Thicker Than Thieves

An F. Scott Fitzgerald biographer by the name of David Brown refers to America’s promotion of deviancy (my words) as “the great post Appomattox launch toward materialism.” I liked that line and was thinking about it as I left the boat early morning and walked into an almost perfect Greek village square for a coffee. There were some French people blabbering away with their usual hand gestures, Greeks discussing politics in high volume, and then an American couple, both quite attractive, each with a Mac in front of them and absolutely impervious to anyone or anything in their immediate surroundings. Talk about a launch toward materialism. These two never once looked up from their screens, remained totally glued and expressionless to that demon plastic or whatever screens are made of, and failed to look up even when a Greek woman got into a shouting match with an Austrian lady who had taken her chair. In the meantime they had occupied a table in the café that would have changed hands about three times if it weren’t for those two extremely annoying Americans. The owner of the café shrugged his shoulders when I told him to ask them to vacate the premises.

“I just stared at the Americans, wondering what had taken place to turn people like those two into soulless automatons.”

Now, I know it’s none of my business, but this was hardly a launch toward materialism; it looked more like a storm, a typhoon of blind greed. Mind you, could they have been writing the great American novel? I doubt it and am willing to bet the boat I’m on that it was all about moola and nothing more. It was, to say the least, dehumanizing. Two tables away from them were three old Greek men, with their white mustaches and their caps, sort of leaning on their walking sticks. They each spoke in turn, with silences in between. Small children ran among the tables, women in black passed by without a glance, the French and Italians continued their singsong ways. I just stared at the Americans, wondering what had taken place to turn people like those two into soulless automatons. Was it arrogance, self-importance, or lack of understanding of our European culture? And then I thought of Yomi du Roi’s sister.

Yomi was my wife’s childhood and best friend until her recent death. She came from an extremely old and good family and was also very rich. Her sister, Princess de Merode, had the bad luck to be targeted by some hoods and have her Paris flat raided. She was tied up and asked where the jewels were. They addressed her in the informal “tu.” Her answer was short and to the point: “D’abord c’est ‘vous,’ ensuite c’est ‘madame.’” (“To begin with you address me in the plural. After that it is ‘madame.’”) And the bad guys followed her instructions, addressed her in the formal “vous,” and left with all the loot after untying her. Now, that’s what I call sticking with protocol despite the inconvenience.

What does this have to do with that provocative display of ethnicity by two Americans clicking away at their damned machines in the middle of a beautiful square, oblivious to everything but the mouse? Nothing, I guess, because the past means nothing to them, whereas the Parisian hoods robbed but respected the authority conveyed by the princess.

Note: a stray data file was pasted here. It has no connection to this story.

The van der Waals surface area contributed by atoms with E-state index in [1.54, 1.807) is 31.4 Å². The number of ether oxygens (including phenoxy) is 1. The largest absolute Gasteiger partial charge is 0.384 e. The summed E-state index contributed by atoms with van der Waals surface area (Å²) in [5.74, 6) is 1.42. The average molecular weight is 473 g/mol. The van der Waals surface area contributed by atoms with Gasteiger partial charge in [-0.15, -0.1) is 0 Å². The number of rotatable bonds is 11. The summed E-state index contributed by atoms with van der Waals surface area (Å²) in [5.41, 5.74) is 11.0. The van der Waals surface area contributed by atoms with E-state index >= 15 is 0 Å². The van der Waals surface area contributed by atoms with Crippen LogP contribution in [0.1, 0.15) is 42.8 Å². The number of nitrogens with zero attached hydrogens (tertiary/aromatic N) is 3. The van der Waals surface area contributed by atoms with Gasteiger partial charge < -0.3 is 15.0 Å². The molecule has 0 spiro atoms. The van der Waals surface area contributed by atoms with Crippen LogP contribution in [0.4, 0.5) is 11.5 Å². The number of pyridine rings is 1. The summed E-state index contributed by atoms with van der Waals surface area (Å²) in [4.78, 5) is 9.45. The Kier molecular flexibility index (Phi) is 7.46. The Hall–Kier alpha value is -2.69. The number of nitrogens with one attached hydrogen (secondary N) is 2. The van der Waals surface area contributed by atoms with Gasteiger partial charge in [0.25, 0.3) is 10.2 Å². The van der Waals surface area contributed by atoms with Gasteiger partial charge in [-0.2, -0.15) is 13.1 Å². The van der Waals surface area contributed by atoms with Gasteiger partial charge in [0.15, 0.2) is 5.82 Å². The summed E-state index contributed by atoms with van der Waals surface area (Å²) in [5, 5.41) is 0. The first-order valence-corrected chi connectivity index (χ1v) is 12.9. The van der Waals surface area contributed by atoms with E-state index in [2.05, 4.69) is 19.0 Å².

And now to matters nautical. If God granted me one wish it would be the ban of the world’s most useless item, the Jet Ski. People with a lower IQ than their age master the device on the first try. All it does is pollute and annoy with its noise, and it also kills swimmers and fish alike. Horrible superyachts carry them, and even more horrible people use them nonstop. No bay is safe from these pests and the morons who use them. Please, God, grant me my wish before I shoot one of these pests and end up in the pokey.

Sailing from the edge of Christendom that is Patmos and heading west, we hit very high winds and extremely rough seas. My son, a great sailor, and the crew put up a storm jib and the mainsail, and battled angry waves all day. I watched the sea crashing on the bow, like something only Poseidon would allow. Thinking back, I haven’t sailed through such a storm since crossing the Strait of Messina in 1971 on my first Bushido. That was 51 years ago, and we had a knockdown and a sailor went through the skylight and a Soviet troop ship going by whistled at the blonde who was panicking on board. This time around it was all family and everything was hunky-dory and I had to drink a bottle of white and half a bottle of vodka to finally get a buzz. A wife, a granddaughter, and a son on board do not for a dramatic cruise make. We finally made it past the center of the storm and on to Skinousa, a charming isle inhabited by around 200 people, one taxi, a few wonderful tavernas, and a very pretty Albanian waitress posing as a Greek that my Romeo son immediately went after. There were a few horrors anchored in the bay, triple-decked refrigerator-looking superyachts, probably heading for Mykonos and taking refuge. I left early and headed for Paros, Kea, and then Koronis. We’ve survived winds that would rip the horns off a cuckold (a French expression), and we’re in a very good mood because Romeo failed with Juliet hence he’ll stick to crewing.



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